News Corp.'s Fox Entertainment Group Inc. said Wednesday that it had sold the syndication rights to its quirky-but-canceled sitcom, "Arrested Development" to Microsoft Corp.'s MSN Internet portal.
The three-year deal marks the first time that a major Hollywood production studio has turned to the Internet for a bona-fide buyer of syndicated shows. Until now, studios have sold their reruns of shows such as "Seinfeld" or "Friends" to TV station groups and cable channels, reaping huge profits in the process.
But Fox was in a pickle when it came to "Arrested Development," the Emmy-winning comedy about a dysfunctional family of Orange County real estate developers. The series lasted just three seasons on the Fox network. Only 53 episodes were produced -- about half the number of a traditional syndication deal. That forced Fox to get creative.
Executives believed that the comedy, which garnered a small but loyal audience, would be a good test of the power of the Internet for delivering TV content.
"We look at this as an opportunity to open up a new market," said Gary Newman, president of Twentieth Century Fox Television. He would not disclose terms of the deal.
The experiment comes at a time when the traditional TV syndication market has been weak, leaving studios struggling to win the multimillion-dollar license fees that were common five years ago. In addition, the explosion of video websites has increased the value of content popular with the Internet crowd.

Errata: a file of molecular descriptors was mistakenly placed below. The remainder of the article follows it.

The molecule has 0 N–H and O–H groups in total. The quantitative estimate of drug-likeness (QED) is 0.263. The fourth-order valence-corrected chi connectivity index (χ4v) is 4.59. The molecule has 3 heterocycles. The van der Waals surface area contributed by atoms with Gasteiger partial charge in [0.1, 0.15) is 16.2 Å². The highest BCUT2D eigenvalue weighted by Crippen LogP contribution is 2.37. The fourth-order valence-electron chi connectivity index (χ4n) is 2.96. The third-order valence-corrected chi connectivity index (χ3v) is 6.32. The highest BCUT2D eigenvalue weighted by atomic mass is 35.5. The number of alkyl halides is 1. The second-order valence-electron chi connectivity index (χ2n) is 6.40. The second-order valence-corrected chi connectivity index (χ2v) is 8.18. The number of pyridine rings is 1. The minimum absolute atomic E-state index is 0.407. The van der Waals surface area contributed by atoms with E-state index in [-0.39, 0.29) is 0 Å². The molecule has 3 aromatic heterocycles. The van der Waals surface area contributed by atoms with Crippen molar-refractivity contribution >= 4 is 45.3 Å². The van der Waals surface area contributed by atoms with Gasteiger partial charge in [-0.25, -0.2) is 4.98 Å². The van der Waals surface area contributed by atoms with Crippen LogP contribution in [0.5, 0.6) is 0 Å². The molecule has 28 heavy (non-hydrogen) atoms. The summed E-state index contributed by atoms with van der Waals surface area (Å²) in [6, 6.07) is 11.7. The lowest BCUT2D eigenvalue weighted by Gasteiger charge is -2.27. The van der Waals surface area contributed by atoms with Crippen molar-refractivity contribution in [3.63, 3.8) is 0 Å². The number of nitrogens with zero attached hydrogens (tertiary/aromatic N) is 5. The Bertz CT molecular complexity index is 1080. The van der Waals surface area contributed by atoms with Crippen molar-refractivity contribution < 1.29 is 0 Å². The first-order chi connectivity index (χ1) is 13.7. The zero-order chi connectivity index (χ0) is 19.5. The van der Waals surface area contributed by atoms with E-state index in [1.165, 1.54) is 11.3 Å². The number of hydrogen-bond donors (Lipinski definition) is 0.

Microsoft plans to offer free streams of the shows, which will include advertisements. Fox also struck deals for "Arrested Development" with HDNet, for the high-definition rights, and with G4 Media Inc., which bought basic cable rights.
"This is a very large deal for us," said Rob Bennett, MSN general manager for entertainment. "It fits right within the sweet spot of our strategy to invest in great content for the people who are spending time on MSN."
Many media companies have been migrating their shows to the Internet. Time Warner Inc. this year launched In2TV on AOL, which allows users to stream episodes of shows such as "Welcome Back, Kotter."
Warner Bros. used Internet rights as a carrot in the syndication of the Charlie Sheen sitcom "Two and a Half Men." Next year, Tribune Co. will air the reruns on its TV stations and offer streamed episodes on local station websites. Tribune also publishes the Los Angeles Times.